Tuesday, February 9, 2010
The "Job Impacts of a National Renewable Electricity Standard" study was released by the RES Alliance for Jobs and found that a 25% by 2025 national RES would support an additional 274,000 renewable energy jobs over a no-national policy option. The 25% figure is significantly higher than RES mandate in current legislation and the expected jobs supported in the current House and Senate provisions would be considerably lower.
•North and South Dakota, Iowa, Kansas, Nebraska and Illinois, home to major wind resources
The study emphasizes that while tax credits continue to play a critically important role in preserving the viability of existing facilities, an RES is needed in order to support both near- and long-term investments.
Monday, February 8, 2010
Times Topics: Wind PowerTurbines, more than 100 feet tall, were installed last year in 11 Minnesota cities to provide power, and also to serve as educational symbols in a state that has mandated that a quarter of its electricity come from renewable resources by 2025.
One problem, though: The windmills, supposed to go online this winter, mostly just sat still, people in cities like North St. Paul and Chaska said, rarely if ever budging. Residents took note. Schoolchildren asked questions. Complaints accumulated. “If people see a water tower, they expect it to stand still,” said Wally Wysopal, the city manager of North St. Paul. “If there’s a turbine, they want it to turn.”
No one knows for sure why these turbines do not. Officials believe there may be several reasons, but weather is the focus of much speculation. It is not as though turbines cannot function in cold places; thousands of them work perfectly well throughout Minnesota and the Midwest, the American Wind Energy Association is quick to note. But the 12 turbines in question, each 20 years old, spent their earlier years twirling in California.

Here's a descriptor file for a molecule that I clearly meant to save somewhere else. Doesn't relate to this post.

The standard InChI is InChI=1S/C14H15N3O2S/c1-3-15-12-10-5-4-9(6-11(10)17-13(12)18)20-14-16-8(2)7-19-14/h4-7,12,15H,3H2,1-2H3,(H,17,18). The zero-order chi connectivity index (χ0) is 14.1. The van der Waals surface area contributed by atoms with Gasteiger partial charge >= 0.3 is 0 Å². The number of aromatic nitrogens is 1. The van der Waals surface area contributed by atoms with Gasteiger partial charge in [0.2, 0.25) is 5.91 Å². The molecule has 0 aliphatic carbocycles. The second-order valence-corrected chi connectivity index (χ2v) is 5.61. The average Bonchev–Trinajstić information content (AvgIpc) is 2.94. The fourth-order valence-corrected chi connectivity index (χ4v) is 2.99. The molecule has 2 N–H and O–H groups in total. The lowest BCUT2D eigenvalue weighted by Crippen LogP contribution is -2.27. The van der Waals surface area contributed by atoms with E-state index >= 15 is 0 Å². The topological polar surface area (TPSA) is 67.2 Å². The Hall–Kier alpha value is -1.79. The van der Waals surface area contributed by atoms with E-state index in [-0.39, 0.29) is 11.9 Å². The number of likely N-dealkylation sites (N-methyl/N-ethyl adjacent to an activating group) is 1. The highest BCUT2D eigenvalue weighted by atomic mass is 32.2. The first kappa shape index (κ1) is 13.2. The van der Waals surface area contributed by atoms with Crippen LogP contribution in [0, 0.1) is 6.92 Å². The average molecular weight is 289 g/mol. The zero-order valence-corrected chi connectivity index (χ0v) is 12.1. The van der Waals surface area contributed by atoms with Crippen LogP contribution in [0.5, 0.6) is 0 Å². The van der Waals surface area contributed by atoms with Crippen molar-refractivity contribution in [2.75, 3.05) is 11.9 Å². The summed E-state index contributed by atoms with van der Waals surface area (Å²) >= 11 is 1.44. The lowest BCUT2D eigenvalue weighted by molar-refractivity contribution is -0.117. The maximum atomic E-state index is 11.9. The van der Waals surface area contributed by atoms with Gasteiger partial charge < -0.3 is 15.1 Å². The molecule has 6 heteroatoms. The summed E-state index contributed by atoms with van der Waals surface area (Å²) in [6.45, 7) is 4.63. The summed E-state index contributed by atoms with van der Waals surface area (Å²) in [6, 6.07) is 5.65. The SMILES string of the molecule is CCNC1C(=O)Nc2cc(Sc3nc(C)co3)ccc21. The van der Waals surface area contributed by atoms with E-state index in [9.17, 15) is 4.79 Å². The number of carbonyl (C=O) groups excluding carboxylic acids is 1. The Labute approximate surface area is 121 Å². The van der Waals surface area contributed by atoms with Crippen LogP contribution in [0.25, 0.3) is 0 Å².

“If you were to move a car from California to Minnesota, say, you would need to change the fluids,” said Derick O. Dahlen, president of Avant Energy, which manages the windmills for the Minnesota Municipal Power Agency.
Mr. Dahlen said workers were busy testing the turbines and, among other things, expected to add warming elements to gear boxes, oil and computers. In a month, he predicted, the turbines will be spinning smoothly. A possible setback: Mark Tresidder, another Avant official, said the state’s latest forecast included talk of sinking temperatures, an ice storm, maybe snow. “Given Minnesota weather,” Mr. Tresidder said, “there may be days when people can’t work out there.”
Commerce Secretary Gary Locke and Jane Lubchenco, head of the National Oceanic and Atmospheric Administration, announced NOAA will set up the new Climate Service to operate in tandem with NOAA's National Weather Service and National Ocean Service. "Whether we like it or not, climate change represents a real threat," Locke said Monday at a news conference.